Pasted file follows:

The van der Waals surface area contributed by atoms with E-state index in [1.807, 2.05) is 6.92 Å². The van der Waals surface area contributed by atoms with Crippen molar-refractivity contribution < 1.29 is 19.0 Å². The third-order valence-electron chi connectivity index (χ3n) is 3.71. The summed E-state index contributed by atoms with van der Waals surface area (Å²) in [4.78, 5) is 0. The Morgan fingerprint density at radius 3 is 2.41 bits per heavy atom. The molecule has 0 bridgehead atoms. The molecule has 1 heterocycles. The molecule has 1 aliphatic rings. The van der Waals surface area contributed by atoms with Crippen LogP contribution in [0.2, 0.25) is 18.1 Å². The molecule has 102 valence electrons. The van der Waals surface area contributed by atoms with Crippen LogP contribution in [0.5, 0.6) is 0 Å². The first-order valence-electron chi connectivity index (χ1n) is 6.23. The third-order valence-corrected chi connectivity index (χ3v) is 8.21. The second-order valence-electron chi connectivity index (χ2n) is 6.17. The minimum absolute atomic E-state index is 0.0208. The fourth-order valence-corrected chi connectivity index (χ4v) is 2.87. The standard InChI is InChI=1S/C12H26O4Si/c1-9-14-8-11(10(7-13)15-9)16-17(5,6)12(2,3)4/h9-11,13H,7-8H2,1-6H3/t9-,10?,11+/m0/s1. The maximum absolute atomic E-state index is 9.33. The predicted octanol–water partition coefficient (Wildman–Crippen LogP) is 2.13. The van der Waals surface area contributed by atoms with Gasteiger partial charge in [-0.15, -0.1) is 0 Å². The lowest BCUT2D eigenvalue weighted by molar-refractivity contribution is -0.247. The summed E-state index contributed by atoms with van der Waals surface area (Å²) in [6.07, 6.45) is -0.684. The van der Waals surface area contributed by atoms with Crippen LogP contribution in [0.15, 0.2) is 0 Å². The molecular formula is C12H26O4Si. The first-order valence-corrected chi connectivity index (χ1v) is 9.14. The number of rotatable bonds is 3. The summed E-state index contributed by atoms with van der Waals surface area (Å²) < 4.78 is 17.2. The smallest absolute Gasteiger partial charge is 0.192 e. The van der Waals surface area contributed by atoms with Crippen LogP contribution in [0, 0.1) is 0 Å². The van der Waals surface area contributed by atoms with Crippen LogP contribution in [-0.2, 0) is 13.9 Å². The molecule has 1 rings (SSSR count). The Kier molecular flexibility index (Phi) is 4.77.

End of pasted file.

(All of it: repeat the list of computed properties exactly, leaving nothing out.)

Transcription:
The van der Waals surface area contributed by atoms with E-state index in [1.807, 2.05) is 6.92 Å². The van der Waals surface area contributed by atoms with Crippen molar-refractivity contribution < 1.29 is 19.0 Å². The third-order valence-electron chi connectivity index (χ3n) is 3.71. The summed E-state index contributed by atoms with van der Waals surface area (Å²) in [4.78, 5) is 0. The Morgan fingerprint density at radius 3 is 2.41 bits per heavy atom. The molecule has 0 bridgehead atoms. The molecule has 1 heterocycles. The molecule has 1 aliphatic rings. The van der Waals surface area contributed by atoms with Crippen LogP contribution in [0.2, 0.25) is 18.1 Å². The molecule has 102 valence electrons. The van der Waals surface area contributed by atoms with Crippen LogP contribution in [0.5, 0.6) is 0 Å². The first-order valence-electron chi connectivity index (χ1n) is 6.23. The third-order valence-corrected chi connectivity index (χ3v) is 8.21. The second-order valence-electron chi connectivity index (χ2n) is 6.17. The minimum absolute atomic E-state index is 0.0208. The fourth-order valence-corrected chi connectivity index (χ4v) is 2.87. The standard InChI is InChI=1S/C12H26O4Si/c1-9-14-8-11(10(7-13)15-9)16-17(5,6)12(2,3)4/h9-11,13H,7-8H2,1-6H3/t9-,10?,11+/m0/s1. The maximum absolute atomic E-state index is 9.33. The predicted octanol–water partition coefficient (Wildman–Crippen LogP) is 2.13. The van der Waals surface area contributed by atoms with Gasteiger partial charge in [-0.15, -0.1) is 0 Å². The lowest BCUT2D eigenvalue weighted by molar-refractivity contribution is -0.247. The summed E-state index contributed by atoms with van der Waals surface area (Å²) in [6.07, 6.45) is -0.684. The van der Waals surface area contributed by atoms with Crippen LogP contribution in [0.15, 0.2) is 0 Å². The molecular formula is C12H26O4Si. The first-order valence-corrected chi connectivity index (χ1v) is 9.14. The number of rotatable bonds is 3. The summed E-state index contributed by atoms with van der Waals surface area (Å²) < 4.78 is 17.2. The smallest absolute Gasteiger partial charge is 0.192 e. The van der Waals surface area contributed by atoms with Crippen LogP contribution in [0, 0.1) is 0 Å². The van der Waals surface area contributed by atoms with Crippen LogP contribution in [-0.2, 0) is 13.9 Å². The molecule has 1 rings (SSSR count). The Kier molecular flexibility index (Phi) is 4.77.